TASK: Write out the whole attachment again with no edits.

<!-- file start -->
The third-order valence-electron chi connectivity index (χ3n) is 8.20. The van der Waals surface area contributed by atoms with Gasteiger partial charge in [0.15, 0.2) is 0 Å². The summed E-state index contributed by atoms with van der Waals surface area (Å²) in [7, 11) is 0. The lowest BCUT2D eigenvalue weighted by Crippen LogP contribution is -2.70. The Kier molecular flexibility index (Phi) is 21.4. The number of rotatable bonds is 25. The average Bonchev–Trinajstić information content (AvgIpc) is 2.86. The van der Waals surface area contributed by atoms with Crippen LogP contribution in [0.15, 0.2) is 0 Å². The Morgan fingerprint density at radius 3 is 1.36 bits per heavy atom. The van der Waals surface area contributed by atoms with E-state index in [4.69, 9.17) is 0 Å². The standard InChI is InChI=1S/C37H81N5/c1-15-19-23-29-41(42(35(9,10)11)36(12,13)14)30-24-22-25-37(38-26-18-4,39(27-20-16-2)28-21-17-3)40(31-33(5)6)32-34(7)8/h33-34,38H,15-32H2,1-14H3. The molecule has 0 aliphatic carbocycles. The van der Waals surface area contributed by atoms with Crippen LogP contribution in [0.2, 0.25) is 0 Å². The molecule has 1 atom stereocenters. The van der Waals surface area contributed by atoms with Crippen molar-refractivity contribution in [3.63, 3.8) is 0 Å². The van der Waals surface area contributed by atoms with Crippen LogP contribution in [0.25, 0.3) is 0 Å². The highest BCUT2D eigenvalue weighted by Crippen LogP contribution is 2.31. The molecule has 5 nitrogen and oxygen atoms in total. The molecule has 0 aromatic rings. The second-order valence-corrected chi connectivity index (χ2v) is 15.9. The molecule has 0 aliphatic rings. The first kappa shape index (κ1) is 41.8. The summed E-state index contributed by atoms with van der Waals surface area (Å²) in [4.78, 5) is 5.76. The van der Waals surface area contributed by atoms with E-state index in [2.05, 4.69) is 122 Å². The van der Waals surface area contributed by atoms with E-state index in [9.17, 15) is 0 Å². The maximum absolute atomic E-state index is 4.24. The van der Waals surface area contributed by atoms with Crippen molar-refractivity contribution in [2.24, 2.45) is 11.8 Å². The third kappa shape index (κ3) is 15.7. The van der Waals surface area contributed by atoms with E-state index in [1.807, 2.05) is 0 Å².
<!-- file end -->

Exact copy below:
The third-order valence-electron chi connectivity index (χ3n) is 8.20. The van der Waals surface area contributed by atoms with Gasteiger partial charge in [0.15, 0.2) is 0 Å². The summed E-state index contributed by atoms with van der Waals surface area (Å²) in [7, 11) is 0. The lowest BCUT2D eigenvalue weighted by Crippen LogP contribution is -2.70. The Kier molecular flexibility index (Phi) is 21.4. The number of rotatable bonds is 25. The average Bonchev–Trinajstić information content (AvgIpc) is 2.86. The van der Waals surface area contributed by atoms with Crippen LogP contribution in [0.15, 0.2) is 0 Å². The Morgan fingerprint density at radius 3 is 1.36 bits per heavy atom. The van der Waals surface area contributed by atoms with E-state index in [4.69, 9.17) is 0 Å². The standard InChI is InChI=1S/C37H81N5/c1-15-19-23-29-41(42(35(9,10)11)36(12,13)14)30-24-22-25-37(38-26-18-4,39(27-20-16-2)28-21-17-3)40(31-33(5)6)32-34(7)8/h33-34,38H,15-32H2,1-14H3. The molecule has 0 aliphatic carbocycles. The van der Waals surface area contributed by atoms with Crippen LogP contribution in [0.2, 0.25) is 0 Å². The molecule has 1 atom stereocenters. The van der Waals surface area contributed by atoms with Crippen molar-refractivity contribution in [3.63, 3.8) is 0 Å². The van der Waals surface area contributed by atoms with Crippen LogP contribution in [0.25, 0.3) is 0 Å². The highest BCUT2D eigenvalue weighted by Crippen LogP contribution is 2.31. The molecule has 5 nitrogen and oxygen atoms in total. The molecule has 0 aromatic rings. The second-order valence-corrected chi connectivity index (χ2v) is 15.9. The molecule has 0 aliphatic rings. The first kappa shape index (κ1) is 41.8. The summed E-state index contributed by atoms with van der Waals surface area (Å²) in [4.78, 5) is 5.76. The van der Waals surface area contributed by atoms with E-state index in [2.05, 4.69) is 122 Å². The van der Waals surface area contributed by atoms with E-state index in [9.17, 15) is 0 Å². The maximum absolute atomic E-state index is 4.24. The van der Waals surface area contributed by atoms with Crippen molar-refractivity contribution in [2.24, 2.45) is 11.8 Å². The third kappa shape index (κ3) is 15.7. The van der Waals surface area contributed by atoms with E-state index in [1.807, 2.05) is 0 Å².